2017 Academy Award nominees: A breakthrough on diversity?

The Academy of Motion Picture Arts and Sciences broke its two-year streak of nominating only white actors with the inclusion of multiple actors of color. But studies show minorities and women are still few and far between in Hollywood.

David Bornfriend/A24/AP
'Moonlight' star Mahershala Ali (l., with actor Alex Hibbert) has been nominated for the Academy Award for best supporting actor.

The 2017 Oscar nominations show a big step forward after the controversy of the last two Academy Awards when only white actors were nominated. This year, multiple actors of color received nominations, though statistics show that Hollywood still has plenty of progress to make when it comes to representing people of color and women in the industry. 

Seven people of color were nominated for acting prizes, but the list of contenders for the best director prize is an all-male one.

Actress Ruth Negga received a nomination for Best Actress for her role in “Loving” and she was joined by “Elle” actress Isabelle Huppert, “Jackie” actress Natalie Portman, “La La Land” actress Emma Stone, and “Florence Foster Jenkins” actress Meryl Streep in the category. Actor Denzel Washington received a nod for Best Actor for his work in “Fences.” Also nominated in that category were “Manchester by the Sea” actor Casey Affleck, “Hacksaw Ridge” actor Andrew Garfield, “La La Land” actor Ryan Gosling, and “Captain Fantastic” star Viggo Mortensen. 

Meanwhile, “Fences” actress Viola Davis, “Moonlight” actress Naomie Harris, and “Hidden Figures” actress Octavia Spencer received nominations for Best Supporting Actress in addition to “Lion” actress Nicole Kidman and “Manchester by the Sea” actress Michelle Williams. “Moonlight” actor Mahershala Ali and “Lion” actor Dev Patel received nominations for Best Supporting Actor as well as “Hell or High Water” actor Jeff Bridges, “Manchester by the Sea” actor Lucas Hedges, and “Nocturnal Animals” actor Michael Shannon.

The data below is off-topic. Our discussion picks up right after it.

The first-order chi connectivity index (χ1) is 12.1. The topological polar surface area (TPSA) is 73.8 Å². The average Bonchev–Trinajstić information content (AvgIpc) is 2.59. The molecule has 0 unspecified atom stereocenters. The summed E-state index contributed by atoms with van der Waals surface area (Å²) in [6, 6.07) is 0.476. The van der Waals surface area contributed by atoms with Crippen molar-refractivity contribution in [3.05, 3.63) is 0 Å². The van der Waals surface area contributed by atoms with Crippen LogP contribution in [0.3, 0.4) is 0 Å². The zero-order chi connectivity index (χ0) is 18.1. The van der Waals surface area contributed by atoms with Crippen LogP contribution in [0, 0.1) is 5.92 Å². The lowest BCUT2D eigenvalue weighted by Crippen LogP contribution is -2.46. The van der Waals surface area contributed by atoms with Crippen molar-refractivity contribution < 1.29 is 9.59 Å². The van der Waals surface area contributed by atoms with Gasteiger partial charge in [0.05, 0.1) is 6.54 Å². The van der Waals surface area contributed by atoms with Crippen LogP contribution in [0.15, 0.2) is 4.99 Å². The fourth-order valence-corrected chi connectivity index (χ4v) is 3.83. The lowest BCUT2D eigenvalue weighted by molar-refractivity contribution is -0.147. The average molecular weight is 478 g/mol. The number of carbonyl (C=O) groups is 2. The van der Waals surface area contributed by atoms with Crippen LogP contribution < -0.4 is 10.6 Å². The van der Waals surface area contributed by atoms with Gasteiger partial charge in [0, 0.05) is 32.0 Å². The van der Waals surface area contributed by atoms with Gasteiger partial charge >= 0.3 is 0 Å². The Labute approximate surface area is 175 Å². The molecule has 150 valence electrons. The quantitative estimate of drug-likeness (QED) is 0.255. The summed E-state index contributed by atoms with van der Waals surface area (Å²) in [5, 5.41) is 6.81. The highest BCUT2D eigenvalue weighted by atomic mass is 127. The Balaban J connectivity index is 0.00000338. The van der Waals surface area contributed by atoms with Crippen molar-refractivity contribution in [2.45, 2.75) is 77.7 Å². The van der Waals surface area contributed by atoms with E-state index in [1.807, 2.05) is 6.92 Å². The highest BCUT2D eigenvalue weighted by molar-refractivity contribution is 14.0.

"Arrival" director Denis Villeneuve, "Hacksaw Ridge" director Mel Gibson, "La La Land" director Damien Chazelle," "Manchester By The Sea" director Kenneth Lonergan, and "Moonlight" director Barry Jenkins were nominated for the best director prize.

Stung by the #OscarsSoWhite criticism, these nominees come after the Academy of Motion Picture Arts and Sciences invited its biggest and most diverse class ever to join earlier this year. The Academy is comprised of members of the industry who vote for the Awards nominees. 

According to the Academy, 41 percent of the people being invited to join this year are people of color and 46 percent are female. If every person invited joins the Academy, the membership will be 11 percent people of color and women would make up 27 percent of the group. 

So this year’s nominees are an improvement over the 2016 and 2015 slate. However, there is still farther to go. A 2016 report released by the Media, Diversity and Social Change Initiative at the University of Southern California's Annenberg School for Communication and Journalism looked at the 2014 movies released by major studios and the TV shows that came out between September 2014 and August 2015. 

According to the study, 28.3 percent of characters with lines belonged to minority groups and one-third were women. “The prequel to #OscarsSoWhite is HollywoodSoWhite,” study author Stacy L. Smith told the Associated Press. "We don't have a diversity problem. We have an inclusion crisis.”

Meanwhile, the Equal Employment Opportunity Commission was reported to be looking at the lack of female directors in Hollywood as of last year. But a report from the Center for the Study of Women in Television and Film that came out earlier this month found that women made up 7 percent of the directors who worked on the 250 movies that were the highest-grossing domestically in 2016. That’s a drop from the year before.

"I would say I’m dumbfounded,” study author Martha Lauzen told Variety. “It is remarkable that with all of the attention and talk over the last couple of years in the business and the film industry, the numbers actually declined. Clearly the current remedies aren’t working."

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